Occasionally, I discover a piece of research from one of my other Mad Hedge publications that is so important that I send it out to everyone immediately.
Today piece from the Mad Hedge Biotech & Health Care Letter is one of the instances. It makes the case and provides the numbers as to why Biotech & Health Care will be one of two dominant sector to follow for the next decade. It also is a key plank in my argument for a return of a new Golden Age and a second “Roaring Twenties.”
Here it is.
Biotech investors, take note: 2019 was a great year for the industry, but the best is yet to come.
In the final three months of 2019, the biotech sector grew by 32% — notably outpacing the pharmaceutical industry, which only recorded a 9.5% gain.
However, the biotechnology sector is estimated to grow substantially in 2020, and reach over $775 billion in revenue by 2024 as more and more treatments for previously incurable diseases get discovered.
Looking at all the progress in the biotechnology space, this could even be the year we’d finally discover the cure to many life-threatening and debilitating conditions like cancer and Alzheimer’s disease.
With all these technological advancements, two revolutionary tools have been overhauling the entire biotechnology and healthcare industry from the ground up: precision medicine and CRISPR. Actually, the impressive growth of the biotechnology industry has been largely attributed to the excitement generated by the gene-editing sector.
While the majority of companies concentrating on the human genome are still in the research phase, the growth of this industry is undeniable.
Here’s tangible proof.
Just 20 years ago, reading all the DNA of a single person cost approximately $3 billion. Now, this price is down to only $1,000. In the future, this number will go even lower at $100. There are now gigantic factories in China sequencing DNA for companies like Ancestry.com and 23andMe.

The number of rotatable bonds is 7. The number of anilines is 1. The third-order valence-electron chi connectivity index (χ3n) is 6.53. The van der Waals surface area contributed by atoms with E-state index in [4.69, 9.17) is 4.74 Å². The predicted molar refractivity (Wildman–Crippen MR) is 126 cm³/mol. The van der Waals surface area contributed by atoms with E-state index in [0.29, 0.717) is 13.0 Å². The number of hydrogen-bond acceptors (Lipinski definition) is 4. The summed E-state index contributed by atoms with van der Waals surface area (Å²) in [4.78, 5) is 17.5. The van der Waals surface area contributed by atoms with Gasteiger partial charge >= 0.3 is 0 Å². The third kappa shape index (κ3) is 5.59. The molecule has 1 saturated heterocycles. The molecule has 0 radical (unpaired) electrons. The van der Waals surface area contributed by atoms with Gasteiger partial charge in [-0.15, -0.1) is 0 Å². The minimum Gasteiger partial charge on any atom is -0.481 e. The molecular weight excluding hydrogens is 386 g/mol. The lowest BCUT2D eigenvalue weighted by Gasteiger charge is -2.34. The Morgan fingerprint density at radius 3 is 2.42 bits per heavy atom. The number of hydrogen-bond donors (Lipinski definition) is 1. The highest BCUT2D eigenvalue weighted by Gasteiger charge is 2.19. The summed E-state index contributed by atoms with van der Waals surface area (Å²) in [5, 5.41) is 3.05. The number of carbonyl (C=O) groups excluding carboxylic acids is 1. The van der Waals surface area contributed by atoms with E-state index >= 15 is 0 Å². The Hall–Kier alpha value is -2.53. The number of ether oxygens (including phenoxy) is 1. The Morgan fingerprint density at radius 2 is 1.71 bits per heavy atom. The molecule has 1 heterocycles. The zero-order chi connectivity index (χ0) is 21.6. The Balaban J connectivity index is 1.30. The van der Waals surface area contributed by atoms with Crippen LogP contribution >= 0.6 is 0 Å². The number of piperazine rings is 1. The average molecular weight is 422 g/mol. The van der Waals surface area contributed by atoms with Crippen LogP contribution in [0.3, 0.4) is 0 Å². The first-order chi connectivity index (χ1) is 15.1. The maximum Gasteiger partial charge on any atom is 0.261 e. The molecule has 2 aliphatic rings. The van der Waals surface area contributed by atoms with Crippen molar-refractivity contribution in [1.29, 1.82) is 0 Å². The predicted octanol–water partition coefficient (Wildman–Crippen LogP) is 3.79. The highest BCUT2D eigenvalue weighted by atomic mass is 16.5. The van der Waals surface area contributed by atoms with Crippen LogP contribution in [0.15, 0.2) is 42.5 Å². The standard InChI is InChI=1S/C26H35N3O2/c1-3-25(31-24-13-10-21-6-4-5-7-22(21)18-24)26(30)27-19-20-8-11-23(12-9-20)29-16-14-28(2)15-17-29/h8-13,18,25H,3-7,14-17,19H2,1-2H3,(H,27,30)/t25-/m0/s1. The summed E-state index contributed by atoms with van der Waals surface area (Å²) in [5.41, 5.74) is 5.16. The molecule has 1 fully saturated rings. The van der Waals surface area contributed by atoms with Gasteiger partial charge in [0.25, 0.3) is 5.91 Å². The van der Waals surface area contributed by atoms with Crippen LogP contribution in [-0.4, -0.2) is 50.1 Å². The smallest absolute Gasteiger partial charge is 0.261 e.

This is just one example of how the biotechnology industry has grown by leaps and bounds. It’s also the reason behind the surge of CRISPR shares.
In effect, the specialists in this niche, including Crispr Therapeutics (CRSP), Bluebird Bio (BLUE), and Editas Medicine (EDIT), are amplifying their efforts in 2020.
Among the specialist companies, CRISPR Therapeutics is considered as one of the frontrunners — if not the top stock. This is because compared to its rivals, which are still in preclinical phases of development, CRISPR Therapeutics’ already has two drugs going through Phase 1 trials: CTX001 and CTX110.
The promising results of the company’s research resulted in a 113% rise in shares last year, with the bulk of the surge starting in October. In fact, CRISPR Therapeutics’ performance had been so impressive that its market cap reached $3.4 billion.
CTX001 is created to target patients suffering from genetic blood disorders, specifically sickle-cell disease and transfusion-dependent beta-thalassemia.
Meanwhile, CTX110 is a CAR-T treatment. The process involves the extraction of immune cells from the patient. These are then retrained and later re-introduced to the human body.
CRISPR Therapeutics’ CAR-T treatment is anticipated to be offered at a cheaper price compared to the other CAR-T therapies.
Both Novartis (NVS) and Gilead Sciences (GILD) are pursuing the same treatment. However, the cost of the therapy from the latter two is expected to reach as much as $475,000 for every patient annually.
Apart from CTX001 and CTX110, CRISPR Therapeutics has two more immunology candidates, currently dubbed CTX120 and CTX130.
If both phase trials succeed, these will bring massive home runs for CRISPR Therapeutics, especially since the cancer immunology market is expected to reach $127 billion by 2026. Over the next 10 years, this niche is estimated to reach $25 trillion in sales.
Among the gene-editing treatments under development today, CRISPR is projected to grow tenfold in the number of applications and potentially curing 89% of disease-causing genetic variations by 2026.
Taking this pace into consideration, the valuation for this market is expected to grow from $551 million in 2017 to reach roughly $3.1 billion by 2023 and $6 billion by 2025.
Meanwhile, precision medicine as a whole is estimated to show a significant jump from $48.6 billion in 2018 to $84.6 billion by 2024. In 2028, this market is expected to rake in $216 billion.
Hence, further success with CTX001 and CTX110 along with additional treatments in the drug pipeline would all but guarantee that Crispr Therapeutics could beat the market again in 2020.